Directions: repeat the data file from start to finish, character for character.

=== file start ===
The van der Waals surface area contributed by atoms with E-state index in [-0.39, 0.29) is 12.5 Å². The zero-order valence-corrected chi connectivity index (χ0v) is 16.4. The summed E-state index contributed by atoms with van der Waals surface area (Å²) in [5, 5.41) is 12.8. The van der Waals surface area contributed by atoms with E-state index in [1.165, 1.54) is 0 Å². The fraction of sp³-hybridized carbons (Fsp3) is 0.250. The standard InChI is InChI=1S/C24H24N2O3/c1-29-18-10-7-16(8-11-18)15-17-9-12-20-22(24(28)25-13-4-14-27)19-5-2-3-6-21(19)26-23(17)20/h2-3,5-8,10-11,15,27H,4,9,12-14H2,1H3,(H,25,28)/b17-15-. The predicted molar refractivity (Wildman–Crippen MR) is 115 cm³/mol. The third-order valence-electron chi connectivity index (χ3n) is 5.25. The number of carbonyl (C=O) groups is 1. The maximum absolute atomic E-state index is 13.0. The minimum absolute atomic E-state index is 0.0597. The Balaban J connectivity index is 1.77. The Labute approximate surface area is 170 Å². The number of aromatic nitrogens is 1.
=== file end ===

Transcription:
The van der Waals surface area contributed by atoms with E-state index in [-0.39, 0.29) is 12.5 Å². The zero-order valence-corrected chi connectivity index (χ0v) is 16.4. The summed E-state index contributed by atoms with van der Waals surface area (Å²) in [5, 5.41) is 12.8. The van der Waals surface area contributed by atoms with E-state index in [1.165, 1.54) is 0 Å². The fraction of sp³-hybridized carbons (Fsp3) is 0.250. The standard InChI is InChI=1S/C24H24N2O3/c1-29-18-10-7-16(8-11-18)15-17-9-12-20-22(24(28)25-13-4-14-27)19-5-2-3-6-21(19)26-23(17)20/h2-3,5-8,10-11,15,27H,4,9,12-14H2,1H3,(H,25,28)/b17-15-. The predicted molar refractivity (Wildman–Crippen MR) is 115 cm³/mol. The third-order valence-electron chi connectivity index (χ3n) is 5.25. The number of carbonyl (C=O) groups is 1. The maximum absolute atomic E-state index is 13.0. The minimum absolute atomic E-state index is 0.0597. The Balaban J connectivity index is 1.77. The Labute approximate surface area is 170 Å². The number of aromatic nitrogens is 1.